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If the NFL Really Needs You, Then Make the NFL Pay for It

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Did you know the Super Bowl is going to be played in Houston next February? Did you know the game is supposed to bring tons of visitors to the city, and to give it great exposure? Sure, you probably knew all of this. You also probably knew that the game will make millions of dollars for the NFL. And if you’re smart, you realize that all the talk about huge economic benefits for the city of Houston is not supported by any reliable evidence.  

Now some of you are likely trying to figure out some way to get into the game for free. And you’ve likely seen ads, or heard from others, that the Houston Super Bowl Committee is seeking volunteers for the game. Ten thousand volunteers, to be exact. You won’t get paid, though, because, duh, you’re a volunteer. You also won’t get to see the game because, duh, you’re a volunteer.

For its volunteers, the Super Bowl committee seeks team players who are open, full of integrity, respectful and strive for excellence. If a person meets those qualifications, then he or she has to attend three training sessions while working 18 to 24 hours the week of the game. Which, when you think of it, is a lot of time to waste for a non-charity event that is going to pull in tons of cash.

Those qualifications sought by the Super Bowl Host Committee would, however, fulfill many of the same qualifications for volunteers for many deserving organizations. The Red Cross, for instance, is always in need of volunteers. Maybe volunteer some time to the Houston Food Bank. Or maybe just plug “Houston volunteer opportunities” into your favorite search engine and see what pops up.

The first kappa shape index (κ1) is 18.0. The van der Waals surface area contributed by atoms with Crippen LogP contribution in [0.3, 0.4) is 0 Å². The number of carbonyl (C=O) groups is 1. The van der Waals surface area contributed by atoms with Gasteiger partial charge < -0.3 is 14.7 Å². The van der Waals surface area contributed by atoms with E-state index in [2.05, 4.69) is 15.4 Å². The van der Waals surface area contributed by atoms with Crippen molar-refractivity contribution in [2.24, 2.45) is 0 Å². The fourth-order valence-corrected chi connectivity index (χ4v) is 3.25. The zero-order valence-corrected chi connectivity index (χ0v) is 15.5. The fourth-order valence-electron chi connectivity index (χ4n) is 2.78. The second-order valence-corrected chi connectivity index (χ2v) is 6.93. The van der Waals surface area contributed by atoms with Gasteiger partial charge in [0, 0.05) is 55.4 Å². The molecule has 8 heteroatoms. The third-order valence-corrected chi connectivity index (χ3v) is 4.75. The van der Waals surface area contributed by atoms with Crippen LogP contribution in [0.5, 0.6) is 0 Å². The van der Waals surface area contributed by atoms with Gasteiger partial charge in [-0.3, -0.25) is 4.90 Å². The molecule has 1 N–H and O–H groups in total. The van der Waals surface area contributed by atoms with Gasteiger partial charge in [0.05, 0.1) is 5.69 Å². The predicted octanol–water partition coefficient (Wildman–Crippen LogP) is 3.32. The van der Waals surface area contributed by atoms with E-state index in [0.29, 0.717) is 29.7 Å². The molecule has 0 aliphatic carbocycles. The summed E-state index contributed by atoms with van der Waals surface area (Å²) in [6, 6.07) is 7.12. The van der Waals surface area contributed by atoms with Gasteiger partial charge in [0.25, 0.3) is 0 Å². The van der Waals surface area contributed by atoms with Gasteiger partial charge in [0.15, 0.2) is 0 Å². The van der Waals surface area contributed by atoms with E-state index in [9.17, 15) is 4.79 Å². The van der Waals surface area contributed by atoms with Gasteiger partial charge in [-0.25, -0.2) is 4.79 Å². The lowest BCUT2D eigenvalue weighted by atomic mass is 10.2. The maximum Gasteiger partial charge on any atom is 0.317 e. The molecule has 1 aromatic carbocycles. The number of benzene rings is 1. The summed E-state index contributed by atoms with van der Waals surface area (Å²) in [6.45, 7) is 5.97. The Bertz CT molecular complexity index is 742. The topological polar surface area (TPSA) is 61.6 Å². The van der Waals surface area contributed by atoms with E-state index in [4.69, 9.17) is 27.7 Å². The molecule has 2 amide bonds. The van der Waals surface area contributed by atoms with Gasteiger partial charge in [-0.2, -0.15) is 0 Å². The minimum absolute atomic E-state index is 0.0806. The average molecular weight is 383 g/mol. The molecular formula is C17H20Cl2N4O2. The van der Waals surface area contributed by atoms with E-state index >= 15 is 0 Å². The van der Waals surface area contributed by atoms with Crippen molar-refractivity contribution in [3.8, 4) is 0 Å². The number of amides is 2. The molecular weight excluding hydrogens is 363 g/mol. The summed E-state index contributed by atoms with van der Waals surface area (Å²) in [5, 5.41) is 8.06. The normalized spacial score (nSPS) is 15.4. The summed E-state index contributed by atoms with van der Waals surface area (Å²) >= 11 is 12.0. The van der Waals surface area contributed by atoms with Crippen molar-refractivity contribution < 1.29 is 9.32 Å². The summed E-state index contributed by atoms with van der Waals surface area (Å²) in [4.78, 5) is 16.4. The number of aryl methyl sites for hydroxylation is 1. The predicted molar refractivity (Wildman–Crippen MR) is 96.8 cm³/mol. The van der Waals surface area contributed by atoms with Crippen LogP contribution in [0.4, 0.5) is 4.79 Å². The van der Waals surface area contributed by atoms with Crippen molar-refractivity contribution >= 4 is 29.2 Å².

But do you know who doesn’t need volunteers? The Super Bowl. It doesn’t need volunteers. Now, the Houston Super Bowl Committee might say that it needs volunteers, but it doesn’t. Because the NFL made approximately 13 million dollars in revenues last year. And organizations making 13 million dollars in revenues for a year can afford to pay people to work the Super Bowl. Hell, the NFL has probably spent more in legal fees on the Tom Brady idiocy than what it would need to pay 10,000 people to work for the Super Bowl.

At least when South By Southwest scams people into volunteering, it gives them something in return for that time. Those volunteers can get badges that provide access to screenings and showcases and panels, and that kind of access is very valuable. But all that you’ll get for volunteering for the Super Bowl is some kind of uniform, which more than likely will be a blue polo shirt with the Super Bowl logo plastered on the upper left chest.

The NFL is not a charity. It’s a very valuable for-profit industry. It should be enough that the taxpayers build the stadium and that taxpayers continue to be on the hook for stadium improvements. The league is probably (according to bid documents that were made public regarding the Super Bowl going to Minnesota in 2018) going to receive thousands of free parking spaces and free police escorts. It’ll likely get to keep all of the revenue from the sale of game tickets to go along with some tax rebates. There’s no need to, on top of all that, provide free labor. Make the NFL and the Texans pay for it.

So whatever you do, don’t donate your valuable time to the NFL. If you’re that gung-ho to see the game, then just watch it on television. You’ll have a better view of the game from your couch, and you can get together friends and enjoy yourself. And if you’ve really decided that it’s imperative that you volunteer your time, then donate that time to some organization that truly needs it. 

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